Dogs who cry wolf in the night
There's a lot of yapping in my tiny one-soi housing estate. Almost all my neighbours own a dog or two, mostly ankle-biters like miniature poodles, shih-tzus and Lhasa apsos, or mixtures thereof, all yappers.
The top dog of the soi is not small, being a lovely mixture of Alsatian (the European variety) and some other breeds. He's also usually silent. My neighbours tell me that he knows who lives where. In the middle of the night, should a stranger attempt to enter any house, this dog howls, alerting everyone to danger.
After last week's column on Tua-Poo, the beautiful but homicidal chow-chow from hell, a number of readers have sent me their comments. "I'm glad it was you and not me who met the doggie," wrote one reader cheerfully.
For all of Tua-Poo's life, however, his house was the only one in the upscale housing estate that was never robbed, or if it was, no one ever found the burglar's body.
Tua-Poo was never allowed outside his owner's spacious compound, and Top Dog's owner keeps him inside except in the mornings and evenings, when he is allowed to make his inspection rounds of the soi.
Top Dog has very gentle brown-green eyes. As I look at him through my fence, he turns his gaze away, a very polite behaviour indicating non-aggression. Let me step onto the soi when Top Dog is making his rounds, however, and his owner calls gently to him and orders him inside. He knows his dog better than I do, and although I've never seen Top Dog attack anyone, I don't want to find out the hard way if he has aggressive tendencies.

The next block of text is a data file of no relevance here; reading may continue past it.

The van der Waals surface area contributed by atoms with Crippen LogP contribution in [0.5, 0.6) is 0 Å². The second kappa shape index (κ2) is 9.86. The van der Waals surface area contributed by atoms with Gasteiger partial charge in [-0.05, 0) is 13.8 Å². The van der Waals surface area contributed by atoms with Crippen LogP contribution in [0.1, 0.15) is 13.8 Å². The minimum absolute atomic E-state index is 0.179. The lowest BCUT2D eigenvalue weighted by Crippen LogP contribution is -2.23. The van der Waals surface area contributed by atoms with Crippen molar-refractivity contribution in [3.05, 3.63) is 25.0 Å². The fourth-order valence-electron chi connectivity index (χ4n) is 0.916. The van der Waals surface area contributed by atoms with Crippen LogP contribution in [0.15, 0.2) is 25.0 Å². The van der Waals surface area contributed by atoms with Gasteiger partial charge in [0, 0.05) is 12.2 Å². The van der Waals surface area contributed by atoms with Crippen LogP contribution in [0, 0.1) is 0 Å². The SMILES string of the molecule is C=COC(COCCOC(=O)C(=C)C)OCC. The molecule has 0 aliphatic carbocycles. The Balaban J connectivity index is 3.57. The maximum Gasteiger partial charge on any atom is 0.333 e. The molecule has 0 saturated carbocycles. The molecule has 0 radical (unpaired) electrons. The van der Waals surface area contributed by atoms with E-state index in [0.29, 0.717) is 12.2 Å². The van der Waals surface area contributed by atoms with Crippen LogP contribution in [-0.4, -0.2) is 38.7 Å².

In complete contrast to this thoughtful owner, a reader tells me of a pack of Rottweilers allowed to prowl his soi at night. They don't even allow a motorcycle past.
Their owner has met the reader's complaints with: "Oh, they won't hurt anyone," but he was never around, was he, when the reader tried to motorcycle past the dogs at night.
Initially reluctant to bring in the police, he finally, in desperation, lodged a complaint. The police had the good sense to check the problem out at night, not during the day when the dogs were in the house, and instructed the owner to cage his dogs or move them to a less populated area.
The situation remains dangerous. By law, the police can only warn the owner. He is liable for just a Bt1,000 fine should his dog bite someone.
Early this morning, I heard Top Dog's howling, a distraught wail that carried through the night air. At first I thought his owner was beating him, but when I looked outside, I saw neighbours on the street or peeking out of windows, waiting for a traumatised burglar to emerge.
"It's all right!" the owner finally called out. "No one's here! The dog is just making noise!" We all relaxed and went back to bed.
So what if the dog cries wolf occasionally? At least we know the burglar alarm works.
Questions about your pets? Fax (02) 751 4446 or e-mail email@example.com.
By Laurie Rosenthal